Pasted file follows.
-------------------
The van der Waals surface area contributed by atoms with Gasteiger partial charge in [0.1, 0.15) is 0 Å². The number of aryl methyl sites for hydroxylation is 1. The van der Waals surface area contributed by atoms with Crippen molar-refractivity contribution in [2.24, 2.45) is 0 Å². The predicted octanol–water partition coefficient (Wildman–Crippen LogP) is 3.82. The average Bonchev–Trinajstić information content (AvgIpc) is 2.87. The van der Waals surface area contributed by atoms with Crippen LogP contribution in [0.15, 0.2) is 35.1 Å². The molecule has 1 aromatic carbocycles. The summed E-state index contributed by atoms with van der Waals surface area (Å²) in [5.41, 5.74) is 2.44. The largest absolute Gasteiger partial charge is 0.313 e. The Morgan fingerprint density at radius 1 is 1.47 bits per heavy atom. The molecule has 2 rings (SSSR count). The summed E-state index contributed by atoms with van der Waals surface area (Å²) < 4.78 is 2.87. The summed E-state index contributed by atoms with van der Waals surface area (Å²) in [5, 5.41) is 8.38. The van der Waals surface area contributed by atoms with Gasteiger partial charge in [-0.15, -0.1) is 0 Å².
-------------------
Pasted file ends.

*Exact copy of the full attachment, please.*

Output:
The van der Waals surface area contributed by atoms with Gasteiger partial charge in [0.1, 0.15) is 0 Å². The number of aryl methyl sites for hydroxylation is 1. The van der Waals surface area contributed by atoms with Crippen molar-refractivity contribution in [2.24, 2.45) is 0 Å². The predicted octanol–water partition coefficient (Wildman–Crippen LogP) is 3.82. The average Bonchev–Trinajstić information content (AvgIpc) is 2.87. The van der Waals surface area contributed by atoms with Crippen LogP contribution in [0.15, 0.2) is 35.1 Å². The molecule has 1 aromatic carbocycles. The summed E-state index contributed by atoms with van der Waals surface area (Å²) in [5.41, 5.74) is 2.44. The largest absolute Gasteiger partial charge is 0.313 e. The Morgan fingerprint density at radius 1 is 1.47 bits per heavy atom. The molecule has 2 rings (SSSR count). The summed E-state index contributed by atoms with van der Waals surface area (Å²) < 4.78 is 2.87. The summed E-state index contributed by atoms with van der Waals surface area (Å²) in [5, 5.41) is 8.38. The van der Waals surface area contributed by atoms with Gasteiger partial charge in [-0.15, -0.1) is 0 Å².